ATLANTIC CITY – Two of the area’s most dedicated rowing supporters, Sue Peterson and the late Dr. John Holland were honored by Stockton University, family and friends at the Rowing and Growing with the Ospreys event held at Stockton Atlantic City March 25.
In 1957, Holland started the Viking Rowing Club in Ventnor, which has since trained thousands of rowers of all ages and abilities. Peterson worked tirelessly behind the scenes as former president of the South Jersey Scholastic Rowing Association for 16 years and a member of the Board of Directors, coach, and regatta director for the Atlantic County Rowing Association for 29 years.
Holland’s granddaughter, Meghan, spoke on behalf of the family, saying that her grandfather was still making house calls into his 80s. He inspired her to row – sometimes showing up in freezing weather, but promising donuts from Mino’s after they were done.
“When I was a lifeguard, I’d see him coming with his oars,” Meghan said. “He loved it, and he made you love it.”
She recalled beginning a 9-year-old “chicken dipper” as the youngest rowers were called and growing up to watch other young people get involved.
“How wonderful it is to see a 9-year-old do a sport they didn’t know they could do then grow and improve,” Meghan said.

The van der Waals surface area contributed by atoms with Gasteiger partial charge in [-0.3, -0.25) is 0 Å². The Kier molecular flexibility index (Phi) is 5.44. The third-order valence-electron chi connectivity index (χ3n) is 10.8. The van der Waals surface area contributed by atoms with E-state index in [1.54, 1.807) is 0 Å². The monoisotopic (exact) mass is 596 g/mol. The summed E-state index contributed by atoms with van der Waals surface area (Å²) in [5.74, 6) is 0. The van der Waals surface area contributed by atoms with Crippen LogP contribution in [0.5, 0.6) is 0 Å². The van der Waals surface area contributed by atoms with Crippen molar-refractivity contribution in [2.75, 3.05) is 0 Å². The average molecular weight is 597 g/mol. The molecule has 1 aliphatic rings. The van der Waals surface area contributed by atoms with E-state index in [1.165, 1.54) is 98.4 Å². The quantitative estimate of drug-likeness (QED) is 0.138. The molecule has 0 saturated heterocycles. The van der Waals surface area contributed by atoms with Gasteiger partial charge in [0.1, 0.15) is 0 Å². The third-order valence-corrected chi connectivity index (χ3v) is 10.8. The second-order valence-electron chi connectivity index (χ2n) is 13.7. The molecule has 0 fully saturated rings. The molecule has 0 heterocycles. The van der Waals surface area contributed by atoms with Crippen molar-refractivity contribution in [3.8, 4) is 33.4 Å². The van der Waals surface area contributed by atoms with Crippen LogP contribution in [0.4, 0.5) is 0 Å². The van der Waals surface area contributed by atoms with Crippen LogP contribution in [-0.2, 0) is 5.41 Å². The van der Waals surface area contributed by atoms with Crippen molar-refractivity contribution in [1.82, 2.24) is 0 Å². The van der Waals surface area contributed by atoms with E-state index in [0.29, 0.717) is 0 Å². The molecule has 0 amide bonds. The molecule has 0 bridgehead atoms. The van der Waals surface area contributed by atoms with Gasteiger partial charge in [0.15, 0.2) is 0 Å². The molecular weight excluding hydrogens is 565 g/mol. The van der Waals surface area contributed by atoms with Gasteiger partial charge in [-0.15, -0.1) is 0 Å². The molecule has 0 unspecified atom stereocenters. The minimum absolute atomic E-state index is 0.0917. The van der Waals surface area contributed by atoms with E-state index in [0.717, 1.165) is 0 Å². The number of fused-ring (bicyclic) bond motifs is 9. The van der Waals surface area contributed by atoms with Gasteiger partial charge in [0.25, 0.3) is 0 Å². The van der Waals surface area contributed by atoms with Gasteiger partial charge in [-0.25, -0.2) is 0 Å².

Her father, Ward Holland, one of the original club members, has continued the family legacy as vice president of Viking Rowing Club.
“My grandfather really, truly loved this community,” Meghan said. “It is a great honor to have his name mean so much to so many people and be so synonymous with rowing.”
Master of Ceremonies Ray D’Amico, rowing coach at St. Augustine Prep and treasurer of Viking Rowing Club, called Peterson the “godmother of rowing in South Jersey.”
“I could never say no to Sue because she said yes to so many,” D’Amico said. “No matter what the task, she got it done.”
Speaker Joy Cress, a longtime friend and rower said Peterson was finally getting the accolades she deserves.
“She did it all, whether it was event organizer, or food supplier,” Cress said. “Without her, many rowing events would not have been possible or as successful. No matter the challenges she has always managed to rise to the occasion and get the job done. She doesn’t like the spotlight, but she deserves it.”
Peterson said she prefers to be behind the scenes.
“My motto is – it’s all about the kids,” Peterson said. She noted that when Stockton named a boat after her, she asked that it be called the “Sue Peterson Family” and that included everyone who has every worked with her in rowing.
“That family isn’t just the people you’re related to,” she said, acknowledging family members at the event. “It’s also the people who have had your back. We have many families.”
Peterson also thanked her husband John, who, she said, didn’t know what crew was until he was the finish-line flagman at the first regatta.
“He’s been to every one since,” she said, “and stayed after with me to make sure the garbage was taken out.”
Stockton President Harvey Kesselman, whose daughter rowed, said it was people such as Peterson who helped many area rowers succeed in high school and college.
“Rowing is important to us at Stockton,” Kesselman told the audience. “We want them to win a national championship and with your support we can do that. Thank you for showing our students they are valued.”